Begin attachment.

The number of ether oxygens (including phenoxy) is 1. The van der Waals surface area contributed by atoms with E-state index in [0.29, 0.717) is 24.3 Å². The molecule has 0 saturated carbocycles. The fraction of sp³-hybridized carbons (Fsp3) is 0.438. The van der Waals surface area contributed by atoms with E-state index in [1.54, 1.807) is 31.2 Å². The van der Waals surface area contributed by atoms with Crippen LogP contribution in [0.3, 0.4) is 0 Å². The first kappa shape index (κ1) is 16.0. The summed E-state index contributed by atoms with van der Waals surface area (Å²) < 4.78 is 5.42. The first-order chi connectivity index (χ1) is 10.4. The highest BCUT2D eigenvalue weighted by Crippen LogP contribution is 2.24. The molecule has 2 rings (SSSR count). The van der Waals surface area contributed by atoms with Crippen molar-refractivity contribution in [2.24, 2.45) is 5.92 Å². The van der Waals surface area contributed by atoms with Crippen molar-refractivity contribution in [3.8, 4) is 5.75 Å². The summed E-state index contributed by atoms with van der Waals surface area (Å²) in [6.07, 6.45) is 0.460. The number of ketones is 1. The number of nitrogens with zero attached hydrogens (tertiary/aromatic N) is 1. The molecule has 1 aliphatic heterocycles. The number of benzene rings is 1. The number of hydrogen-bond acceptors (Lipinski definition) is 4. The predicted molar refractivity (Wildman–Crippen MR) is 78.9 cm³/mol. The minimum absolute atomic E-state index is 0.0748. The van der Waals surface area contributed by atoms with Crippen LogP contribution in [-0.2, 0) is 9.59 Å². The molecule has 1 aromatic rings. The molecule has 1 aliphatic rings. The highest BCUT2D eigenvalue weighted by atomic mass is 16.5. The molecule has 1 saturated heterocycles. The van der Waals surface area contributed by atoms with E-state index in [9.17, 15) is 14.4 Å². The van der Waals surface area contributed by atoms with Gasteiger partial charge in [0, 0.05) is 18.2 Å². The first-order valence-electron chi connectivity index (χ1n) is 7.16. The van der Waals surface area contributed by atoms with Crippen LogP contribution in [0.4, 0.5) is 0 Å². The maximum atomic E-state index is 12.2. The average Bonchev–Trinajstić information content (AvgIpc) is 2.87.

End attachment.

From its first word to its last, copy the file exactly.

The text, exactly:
The number of ether oxygens (including phenoxy) is 1. The van der Waals surface area contributed by atoms with E-state index in [0.29, 0.717) is 24.3 Å². The molecule has 0 saturated carbocycles. The fraction of sp³-hybridized carbons (Fsp3) is 0.438. The van der Waals surface area contributed by atoms with E-state index in [1.54, 1.807) is 31.2 Å². The van der Waals surface area contributed by atoms with Crippen LogP contribution in [0.3, 0.4) is 0 Å². The first kappa shape index (κ1) is 16.0. The summed E-state index contributed by atoms with van der Waals surface area (Å²) < 4.78 is 5.42. The first-order chi connectivity index (χ1) is 10.4. The highest BCUT2D eigenvalue weighted by Crippen LogP contribution is 2.24. The molecule has 2 rings (SSSR count). The van der Waals surface area contributed by atoms with Crippen molar-refractivity contribution in [2.24, 2.45) is 5.92 Å². The van der Waals surface area contributed by atoms with Crippen molar-refractivity contribution in [3.8, 4) is 5.75 Å². The summed E-state index contributed by atoms with van der Waals surface area (Å²) in [6.07, 6.45) is 0.460. The number of ketones is 1. The number of nitrogens with zero attached hydrogens (tertiary/aromatic N) is 1. The molecule has 1 aliphatic heterocycles. The number of benzene rings is 1. The number of hydrogen-bond acceptors (Lipinski definition) is 4. The predicted molar refractivity (Wildman–Crippen MR) is 78.9 cm³/mol. The minimum absolute atomic E-state index is 0.0748. The van der Waals surface area contributed by atoms with Crippen LogP contribution in [-0.2, 0) is 9.59 Å². The molecule has 1 aromatic rings. The molecule has 1 aliphatic rings. The highest BCUT2D eigenvalue weighted by atomic mass is 16.5. The molecule has 1 saturated heterocycles. The van der Waals surface area contributed by atoms with E-state index in [9.17, 15) is 14.4 Å². The van der Waals surface area contributed by atoms with Gasteiger partial charge in [0, 0.05) is 18.2 Å². The first-order valence-electron chi connectivity index (χ1n) is 7.16. The van der Waals surface area contributed by atoms with Crippen LogP contribution in [0.4, 0.5) is 0 Å². The maximum atomic E-state index is 12.2. The average Bonchev–Trinajstić information content (AvgIpc) is 2.87.